Your CIO should develop and oversee a proactive approach to leveraging the people, processes, and technology in order to safeguard your IP from the point of view of both security and operations. The CISO needs a plan to evaluate and manage the risk of cyber threat as it relates to IP. While your R&D chief is essential for determining exactly what IP needs looking after, the head of manufacturing knows where that property resides and the people involved with all aspects of the manufacturing processes. Your legal counsel will guide you about what and whom you’re allowed to monitor. Why HR? Someone needs to be a clearinghouse of information on all employees and to help coordinate intelligence sharing among the different departments.

Second, assign risk levels to every job in your organization. Choose a scale of 1-10, with 10 as the highest risk, which corresponds to titles with the greatest access to critical, sensitive information. Or, use a system of Low, Medium, and High risk; Green, Yellow, and Red can serve the same function. The key thing is to have a current snapshot every employee’s role, as well as level of privileged access to pivotal information like IP. Clearly, the higher the risk, the greater the need to monitor someone in the organization.

Since I’ve introduced the subject of monitoring employees, let me break that into two very important ways to do so.

One is known as employee monitoring. This can pinpoint exactly when IP has been accessed—and what was done with it. The other is user and entity behavior analytics (UEBA), which sets a baseline of behavior for each employee and takes note of important variations or anomalies from that norm.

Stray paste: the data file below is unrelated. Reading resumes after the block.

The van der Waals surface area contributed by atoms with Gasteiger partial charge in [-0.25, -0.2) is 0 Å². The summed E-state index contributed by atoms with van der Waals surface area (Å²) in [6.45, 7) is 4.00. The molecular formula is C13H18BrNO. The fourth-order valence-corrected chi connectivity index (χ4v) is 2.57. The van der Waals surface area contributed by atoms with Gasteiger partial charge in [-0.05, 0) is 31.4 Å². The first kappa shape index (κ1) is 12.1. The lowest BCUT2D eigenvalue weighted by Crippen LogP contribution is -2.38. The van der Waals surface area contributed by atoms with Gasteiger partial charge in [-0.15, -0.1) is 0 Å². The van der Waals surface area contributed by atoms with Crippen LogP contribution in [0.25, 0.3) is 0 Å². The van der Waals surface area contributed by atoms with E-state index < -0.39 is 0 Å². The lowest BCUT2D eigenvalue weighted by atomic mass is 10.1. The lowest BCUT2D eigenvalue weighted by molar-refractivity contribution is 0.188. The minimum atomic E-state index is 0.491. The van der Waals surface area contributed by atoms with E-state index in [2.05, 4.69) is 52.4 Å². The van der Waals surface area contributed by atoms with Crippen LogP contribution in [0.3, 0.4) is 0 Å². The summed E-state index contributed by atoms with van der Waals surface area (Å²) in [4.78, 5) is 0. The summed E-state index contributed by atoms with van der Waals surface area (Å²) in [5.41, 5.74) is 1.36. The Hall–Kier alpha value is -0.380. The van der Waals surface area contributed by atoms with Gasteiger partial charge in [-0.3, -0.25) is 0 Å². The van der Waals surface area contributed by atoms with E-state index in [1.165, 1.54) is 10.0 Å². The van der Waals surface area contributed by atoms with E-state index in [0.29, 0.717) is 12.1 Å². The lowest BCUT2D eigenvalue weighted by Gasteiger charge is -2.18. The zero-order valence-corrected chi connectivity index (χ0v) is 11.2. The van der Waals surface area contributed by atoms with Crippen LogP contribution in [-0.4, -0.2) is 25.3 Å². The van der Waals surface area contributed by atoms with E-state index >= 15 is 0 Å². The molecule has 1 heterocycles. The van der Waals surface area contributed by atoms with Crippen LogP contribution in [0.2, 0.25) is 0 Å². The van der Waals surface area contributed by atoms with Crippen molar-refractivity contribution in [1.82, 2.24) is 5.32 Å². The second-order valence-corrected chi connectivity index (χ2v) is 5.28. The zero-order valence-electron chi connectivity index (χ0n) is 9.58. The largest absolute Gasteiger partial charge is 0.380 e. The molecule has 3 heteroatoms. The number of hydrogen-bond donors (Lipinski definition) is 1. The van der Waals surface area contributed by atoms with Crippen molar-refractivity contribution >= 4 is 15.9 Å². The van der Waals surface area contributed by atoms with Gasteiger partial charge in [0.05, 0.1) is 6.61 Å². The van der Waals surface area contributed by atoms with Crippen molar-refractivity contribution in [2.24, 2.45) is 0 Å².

Employee monitoring provides a detailed video playback of activity before, during, and after someone taps into your IP. If a user, say, accesses a CAD drawing, takes a screenshot, copies and pastes it into a non-company e-mail account and sends it, employee monitoring can help determine the scope of the incident and the extent of the loss. It offers actionable intelligence for an immediate response.

UEBA algorithms alert an organization when an employee’s activities tied to his or her system credentials exceed the boundaries of normal use. Some systems also track users’ psycholinguistics, looking for aberrations from normal speech, tone, and word choices. These may indicate a shift in someone’s mood or thinking—key signs of depression or anger and early indications of a possible IP breach.

No safeguards are absolutely foolproof when it comes to IP theft by insiders. But having the right rapid-response team in place and assigning risk levels to all jobs and, therefore, which employees to monitor actively, is a start. Combining employee monitoring and UEBA can further head off disaster since one provides an early warning system for insiders who may be inclined to commit a nefarious act, the other an exact record of unusual activity or an actual breach.

Larry Thompson is President and CFO of Veriato, Inc.